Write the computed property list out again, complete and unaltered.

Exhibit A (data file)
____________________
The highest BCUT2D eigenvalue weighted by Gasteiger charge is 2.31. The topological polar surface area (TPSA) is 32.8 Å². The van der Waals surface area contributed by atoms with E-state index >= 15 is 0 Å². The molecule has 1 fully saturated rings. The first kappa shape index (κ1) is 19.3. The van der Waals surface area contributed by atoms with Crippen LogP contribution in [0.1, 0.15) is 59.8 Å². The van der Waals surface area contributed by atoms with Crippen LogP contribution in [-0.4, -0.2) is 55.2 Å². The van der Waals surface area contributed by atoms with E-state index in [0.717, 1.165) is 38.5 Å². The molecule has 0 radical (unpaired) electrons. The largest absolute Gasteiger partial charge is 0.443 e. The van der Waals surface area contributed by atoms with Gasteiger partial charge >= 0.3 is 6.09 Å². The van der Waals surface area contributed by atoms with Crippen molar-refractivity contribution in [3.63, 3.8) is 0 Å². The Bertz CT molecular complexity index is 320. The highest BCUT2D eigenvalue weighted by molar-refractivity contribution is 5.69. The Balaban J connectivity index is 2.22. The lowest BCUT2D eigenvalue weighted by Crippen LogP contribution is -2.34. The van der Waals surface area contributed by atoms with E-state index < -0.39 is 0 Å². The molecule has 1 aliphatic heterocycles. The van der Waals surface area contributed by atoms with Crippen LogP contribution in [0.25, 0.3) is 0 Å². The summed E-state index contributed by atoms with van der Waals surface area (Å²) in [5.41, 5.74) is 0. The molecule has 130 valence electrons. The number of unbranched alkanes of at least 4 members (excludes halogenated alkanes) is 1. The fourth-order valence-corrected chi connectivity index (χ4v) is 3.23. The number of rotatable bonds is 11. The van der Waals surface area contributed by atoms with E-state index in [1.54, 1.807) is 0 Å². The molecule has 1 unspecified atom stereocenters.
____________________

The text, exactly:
The highest BCUT2D eigenvalue weighted by Gasteiger charge is 2.31. The topological polar surface area (TPSA) is 32.8 Å². The van der Waals surface area contributed by atoms with E-state index >= 15 is 0 Å². The molecule has 1 fully saturated rings. The first kappa shape index (κ1) is 19.3. The van der Waals surface area contributed by atoms with Crippen LogP contribution in [0.1, 0.15) is 59.8 Å². The van der Waals surface area contributed by atoms with Crippen LogP contribution in [-0.4, -0.2) is 55.2 Å². The van der Waals surface area contributed by atoms with E-state index in [0.717, 1.165) is 38.5 Å². The molecule has 0 radical (unpaired) electrons. The largest absolute Gasteiger partial charge is 0.443 e. The van der Waals surface area contributed by atoms with Gasteiger partial charge >= 0.3 is 6.09 Å². The van der Waals surface area contributed by atoms with Crippen molar-refractivity contribution in [3.63, 3.8) is 0 Å². The Bertz CT molecular complexity index is 320. The highest BCUT2D eigenvalue weighted by molar-refractivity contribution is 5.69. The Balaban J connectivity index is 2.22. The lowest BCUT2D eigenvalue weighted by Crippen LogP contribution is -2.34. The van der Waals surface area contributed by atoms with E-state index < -0.39 is 0 Å². The molecule has 1 aliphatic heterocycles. The van der Waals surface area contributed by atoms with Crippen LogP contribution in [0.25, 0.3) is 0 Å². The summed E-state index contributed by atoms with van der Waals surface area (Å²) in [5.41, 5.74) is 0. The molecule has 130 valence electrons. The number of unbranched alkanes of at least 4 members (excludes halogenated alkanes) is 1. The fourth-order valence-corrected chi connectivity index (χ4v) is 3.23. The number of rotatable bonds is 11. The van der Waals surface area contributed by atoms with E-state index in [1.54, 1.807) is 0 Å². The molecule has 1 unspecified atom stereocenters.